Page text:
When did women not taking care of themselves become a badge of honor? When did it become admirable for a woman to bemoan having no time to herself, no time to enjoy her husband, no time to do anything she wants?

I don't like a world where self-destruction is revered.

Confession time: I sacrifice time with my family to work out. I let my kids watch TV so I can read a book without pictures. I leave my children with my husband and go to dinner with my girlfriends. I leave my children with their grandparents so I can go to dinner with my husband. I lock them outside to play with all the toys we spent all the money on so I can eat a brownie in peace and quiet!!! (Mine are 9 and 10, so they are perfectly fine - don't question my parenting. I didn't do it when they were 2 and 3. Much.)

In other words, I make a habit of taking care of myself. Call me selfish, but it's what I need to stay sane. You ultra-moms out there who are convinced 5 minutes to yourself is a luxury you can't afford? You WILL burn out. Trust me on this one. You will get bitter and tired and everyone around you will pay. The martyr complex needs to go and you need to cry uncle. Ask for help. There's no shame in that game.

Your kids will not suffer a lifetime of debilitating sadness because you locked the door and took a bubble bath. They won't need therapy because you weren't there one night to read Green Eggs and Ham. (You might need therapy, though, if you have to read it one more time, Sam I Am.) It's OK - and good! - for you to be just you for a few minutes. Being a mom is exhausting, and if it's all you let yourself be, you'll forget who you are without them. There is nothing more destructive to a child than a mom who doesn't know her identity.  

If you are a mom to little-bitties, I get it. It's much harder to get time to yourself when you are the food source and you are the waste management system and you are the protector of things falling on their heads. But it's even more important for you to get a break, because those little-bitties are leeches who will suck the very life right out of you. They will demand more and more and more because they don't understand that you and they are separate bodies of matter. It is your job to teach them. Teach them well, my dear friends. Teach them well.

Go do it. Right now. Either take or schedule a mommy time-out, and let me know how it goes. I guarantee you'll feel better - and be a better mommy - when you have. 

Wednesday, July 6, 2016

When Churches Silently Spread Hate

I'm so afraid that the church - the broad, nationwide collection of believers who amass to worship and grow - has contributed to a society where wrong is ignored and people are marginalized and hate is fanned into flame. Not in sermons preached from the pulpit, necessarily, and not in words from hate-mongering pastors, but in the quietly obvious lack of love and acceptance and true ministering to souls whose default is sin.

We are all messed up people, sinners in need of redemption, and we all have an equally deep need for the mercy of the Savior who passionately loves us and completely forgives us. But in looking at the church, it's often hard to see that we messed up people are equal and that the church loves us all as equally as the One we worship does.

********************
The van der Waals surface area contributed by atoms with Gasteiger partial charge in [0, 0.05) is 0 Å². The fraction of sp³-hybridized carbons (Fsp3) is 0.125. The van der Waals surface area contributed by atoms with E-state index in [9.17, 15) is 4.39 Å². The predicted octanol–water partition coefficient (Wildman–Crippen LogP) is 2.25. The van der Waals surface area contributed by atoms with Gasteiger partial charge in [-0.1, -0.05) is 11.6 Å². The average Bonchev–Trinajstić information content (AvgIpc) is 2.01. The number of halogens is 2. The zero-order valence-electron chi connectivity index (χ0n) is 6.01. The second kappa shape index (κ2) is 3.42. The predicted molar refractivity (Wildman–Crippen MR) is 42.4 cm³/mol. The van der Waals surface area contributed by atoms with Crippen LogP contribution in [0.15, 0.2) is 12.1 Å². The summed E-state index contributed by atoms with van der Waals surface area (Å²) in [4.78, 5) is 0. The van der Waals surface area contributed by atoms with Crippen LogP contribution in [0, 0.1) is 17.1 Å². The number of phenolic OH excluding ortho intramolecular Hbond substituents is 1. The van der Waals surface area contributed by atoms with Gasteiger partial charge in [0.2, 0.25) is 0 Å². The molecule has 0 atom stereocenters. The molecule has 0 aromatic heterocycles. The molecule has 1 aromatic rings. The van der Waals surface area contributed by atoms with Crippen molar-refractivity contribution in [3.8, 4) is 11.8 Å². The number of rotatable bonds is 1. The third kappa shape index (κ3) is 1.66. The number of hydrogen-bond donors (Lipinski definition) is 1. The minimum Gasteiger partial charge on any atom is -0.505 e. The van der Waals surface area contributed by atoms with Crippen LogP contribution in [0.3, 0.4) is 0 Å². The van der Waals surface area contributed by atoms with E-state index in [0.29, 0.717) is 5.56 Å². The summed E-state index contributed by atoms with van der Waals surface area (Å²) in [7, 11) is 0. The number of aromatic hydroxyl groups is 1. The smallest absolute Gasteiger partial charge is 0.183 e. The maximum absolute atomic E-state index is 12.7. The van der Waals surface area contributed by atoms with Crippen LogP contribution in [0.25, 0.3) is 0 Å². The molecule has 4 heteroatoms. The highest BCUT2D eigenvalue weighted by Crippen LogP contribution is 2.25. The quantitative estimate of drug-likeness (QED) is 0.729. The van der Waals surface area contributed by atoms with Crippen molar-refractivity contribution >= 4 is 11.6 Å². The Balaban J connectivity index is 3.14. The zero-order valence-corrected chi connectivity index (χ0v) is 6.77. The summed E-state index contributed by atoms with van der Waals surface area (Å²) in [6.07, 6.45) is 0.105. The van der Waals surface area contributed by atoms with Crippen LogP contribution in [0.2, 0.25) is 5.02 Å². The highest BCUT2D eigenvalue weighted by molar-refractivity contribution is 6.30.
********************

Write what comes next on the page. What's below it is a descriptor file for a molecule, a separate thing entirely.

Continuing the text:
The church, I'm afraid, doesn't reflect Christ. The church, I'm afraid, reflects the racism and classicism and sexism of its society.

I have spent years worshiping in churches where every member looked just like me. White, middle class, steady job and active 401k. I have worshiped in churches where people whisper if a black man walks in and are offended more by a person's clothing choices than the hypocrisy in their own judgment. I have worshiped in churches who marginalize the downtrodden instead of lifting them like brothers, who develop programs to benefit their country club atmospheres and leave the hungry starving in the streets. If the world has diversity, how can the church not? If Jesus loved everyone, how can we refuse?

Praise God I now worship in a church where I don't only see myself reflected. I worship with brothers and sisters whose lives look nothing like mine, with people who spent years living in prisons, with people who understand that grace really is amazing and really is for everyone.

It has taken me a long time to realize that perhaps we have created an image of God who is nothing like the One who is. We worship a God who thinks like us and looks like us and makes us comfortable in the sameness of our pews, when the real God, the true God of the faith we ought to profess is saddened at the narrow-mindedness of our homogeneous gatherings and outraged at our disregard of the command to love all his people.  

The news today saddens me. Another black man gunned down by white cops. More white people suggesting he must have deserved it. Another community asking when it will end.

Church, what will be our answer? Will we love, or will we judge? The two are mutually exclusive. A father is dead, a family is mourning, and I have seen people suggesting he got what he deserved - these words coming out of the mouths of those who will "worship" on Sunday. Don't fall into the trap, church. Call what is wrong, wrong, and shower love on hurting people. Do what Christ would do. Anything else is contrary to what you profess.